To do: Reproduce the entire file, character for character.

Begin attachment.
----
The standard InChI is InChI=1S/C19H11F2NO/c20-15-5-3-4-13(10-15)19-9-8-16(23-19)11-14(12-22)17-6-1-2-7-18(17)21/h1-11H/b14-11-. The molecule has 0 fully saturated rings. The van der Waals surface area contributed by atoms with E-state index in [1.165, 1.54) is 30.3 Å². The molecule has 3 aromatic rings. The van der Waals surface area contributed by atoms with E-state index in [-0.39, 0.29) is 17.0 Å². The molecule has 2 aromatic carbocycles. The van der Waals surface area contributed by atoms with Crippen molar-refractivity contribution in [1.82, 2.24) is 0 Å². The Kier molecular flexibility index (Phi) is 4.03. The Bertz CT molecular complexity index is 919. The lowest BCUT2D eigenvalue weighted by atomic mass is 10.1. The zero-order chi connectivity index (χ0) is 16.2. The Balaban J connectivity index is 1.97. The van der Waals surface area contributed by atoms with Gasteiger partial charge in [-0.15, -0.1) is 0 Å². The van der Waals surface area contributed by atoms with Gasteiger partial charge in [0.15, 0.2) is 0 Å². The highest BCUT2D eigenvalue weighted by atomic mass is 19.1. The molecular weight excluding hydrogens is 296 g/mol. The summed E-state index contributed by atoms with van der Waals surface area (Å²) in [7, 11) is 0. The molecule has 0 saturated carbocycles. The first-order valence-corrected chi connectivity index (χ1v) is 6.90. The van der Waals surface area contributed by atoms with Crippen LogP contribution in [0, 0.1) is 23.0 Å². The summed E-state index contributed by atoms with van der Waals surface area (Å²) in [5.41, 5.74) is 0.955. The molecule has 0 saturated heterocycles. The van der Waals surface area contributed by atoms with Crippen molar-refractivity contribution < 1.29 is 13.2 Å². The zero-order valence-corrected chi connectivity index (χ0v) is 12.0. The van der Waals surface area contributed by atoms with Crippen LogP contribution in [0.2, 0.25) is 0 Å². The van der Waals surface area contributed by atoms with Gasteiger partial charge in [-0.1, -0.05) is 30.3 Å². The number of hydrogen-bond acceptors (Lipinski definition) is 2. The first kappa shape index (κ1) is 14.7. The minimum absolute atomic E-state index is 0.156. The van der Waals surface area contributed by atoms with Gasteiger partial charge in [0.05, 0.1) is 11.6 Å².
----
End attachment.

The standard InChI is InChI=1S/C19H11F2NO/c20-15-5-3-4-13(10-15)19-9-8-16(23-19)11-14(12-22)17-6-1-2-7-18(17)21/h1-11H/b14-11-. The molecule has 0 fully saturated rings. The van der Waals surface area contributed by atoms with E-state index in [1.165, 1.54) is 30.3 Å². The molecule has 3 aromatic rings. The van der Waals surface area contributed by atoms with E-state index in [-0.39, 0.29) is 17.0 Å². The molecule has 2 aromatic carbocycles. The van der Waals surface area contributed by atoms with Crippen molar-refractivity contribution in [1.82, 2.24) is 0 Å². The Kier molecular flexibility index (Phi) is 4.03. The Bertz CT molecular complexity index is 919. The lowest BCUT2D eigenvalue weighted by atomic mass is 10.1. The zero-order chi connectivity index (χ0) is 16.2. The Balaban J connectivity index is 1.97. The van der Waals surface area contributed by atoms with Gasteiger partial charge in [-0.15, -0.1) is 0 Å². The van der Waals surface area contributed by atoms with Gasteiger partial charge in [0.15, 0.2) is 0 Å². The highest BCUT2D eigenvalue weighted by atomic mass is 19.1. The molecular weight excluding hydrogens is 296 g/mol. The summed E-state index contributed by atoms with van der Waals surface area (Å²) in [7, 11) is 0. The molecule has 0 saturated carbocycles. The first-order valence-corrected chi connectivity index (χ1v) is 6.90. The van der Waals surface area contributed by atoms with Crippen LogP contribution in [0, 0.1) is 23.0 Å². The summed E-state index contributed by atoms with van der Waals surface area (Å²) in [5.41, 5.74) is 0.955. The molecule has 0 saturated heterocycles. The van der Waals surface area contributed by atoms with Crippen molar-refractivity contribution < 1.29 is 13.2 Å². The zero-order valence-corrected chi connectivity index (χ0v) is 12.0. The van der Waals surface area contributed by atoms with Crippen LogP contribution in [0.2, 0.25) is 0 Å². The van der Waals surface area contributed by atoms with Gasteiger partial charge in [-0.1, -0.05) is 30.3 Å². The number of hydrogen-bond acceptors (Lipinski definition) is 2. The first kappa shape index (κ1) is 14.7. The minimum absolute atomic E-state index is 0.156. The van der Waals surface area contributed by atoms with Gasteiger partial charge in [0.05, 0.1) is 11.6 Å².